Review Date: 7/11/20
Cast: David Knight, Moira Redmond, Jennie Linden, Brenda Bruce
A teenage girl named Janet (Jennie Linden) witnessed her mother murdering her father in a fit of madness when she was young, and she still suffers from traumatic nightmares. Concerned about her well-being and not wanting to disrupt the other students, her school sends her home for medical treatment. Janet has an unhealthy attraction towards her legal guardian Henry (David Knight), and a woman named Grace (Moira Redmond) has been assigned to look after Janet and be her companion. Janet fears that she might be going insane just like her mother, and a series of increasingly frightening and surreal experiences drive her to the point of suicide. Grace luckily saves her in time, but she eventually gets carted off to an asylum for psychiatric care. With Janet out of the way, the conspirators take center stage and play out their own mad and wicked drama.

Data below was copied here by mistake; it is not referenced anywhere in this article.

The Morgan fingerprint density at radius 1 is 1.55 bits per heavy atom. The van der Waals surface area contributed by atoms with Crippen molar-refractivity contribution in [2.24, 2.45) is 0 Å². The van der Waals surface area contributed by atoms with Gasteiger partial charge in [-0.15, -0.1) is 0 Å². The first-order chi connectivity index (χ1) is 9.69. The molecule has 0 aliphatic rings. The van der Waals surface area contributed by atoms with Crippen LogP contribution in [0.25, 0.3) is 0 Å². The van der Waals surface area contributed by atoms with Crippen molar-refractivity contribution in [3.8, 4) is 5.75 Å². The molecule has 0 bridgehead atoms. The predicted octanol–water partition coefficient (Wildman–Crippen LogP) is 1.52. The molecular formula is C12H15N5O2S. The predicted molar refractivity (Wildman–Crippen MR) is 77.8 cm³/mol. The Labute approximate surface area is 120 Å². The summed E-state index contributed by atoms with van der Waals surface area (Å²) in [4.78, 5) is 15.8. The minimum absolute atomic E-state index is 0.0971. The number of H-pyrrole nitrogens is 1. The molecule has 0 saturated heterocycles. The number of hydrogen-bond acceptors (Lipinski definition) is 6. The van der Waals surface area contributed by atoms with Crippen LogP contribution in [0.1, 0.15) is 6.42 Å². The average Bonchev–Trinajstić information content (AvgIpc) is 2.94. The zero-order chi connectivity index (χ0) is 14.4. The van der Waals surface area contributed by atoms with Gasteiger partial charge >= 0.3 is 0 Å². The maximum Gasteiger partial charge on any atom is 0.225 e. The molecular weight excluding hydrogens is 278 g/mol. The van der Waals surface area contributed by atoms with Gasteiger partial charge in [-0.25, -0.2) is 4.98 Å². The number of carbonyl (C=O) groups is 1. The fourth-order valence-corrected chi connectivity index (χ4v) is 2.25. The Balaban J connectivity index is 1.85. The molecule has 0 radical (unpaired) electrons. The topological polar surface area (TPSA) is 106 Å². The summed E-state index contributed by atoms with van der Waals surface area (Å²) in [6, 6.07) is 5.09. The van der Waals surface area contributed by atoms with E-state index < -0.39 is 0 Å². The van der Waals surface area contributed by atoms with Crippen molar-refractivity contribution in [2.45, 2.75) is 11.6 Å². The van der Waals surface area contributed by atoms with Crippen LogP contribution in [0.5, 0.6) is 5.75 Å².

It's a tense psychological thriller filmed in stark black and white, which creates a dark and dreamlike atmosphere. Like most thrillers, it falls apart under scrutiny, but that doesn't diminish the fun. The acting is good and the characters are well-written, although Janet isn't particularly interesting. She's only a pawn in a larger game and disappears early in the film. Her school teacher (Brenda Bruce) is marvelous and gives a strong performance, despite her relatively small role. The main attraction here is Moira Redmond, who is a smart and sexy femme fatale that eventually goes mad in the same way as Janet. She's delightful to watch, and it's hard to decide whether to love her or hate her. David Knight is smarmy and instantly dislikable, so you know right away that he's up to no good. It's not one of Hammer's top-tier productions, but I thoroughly enjoyed it.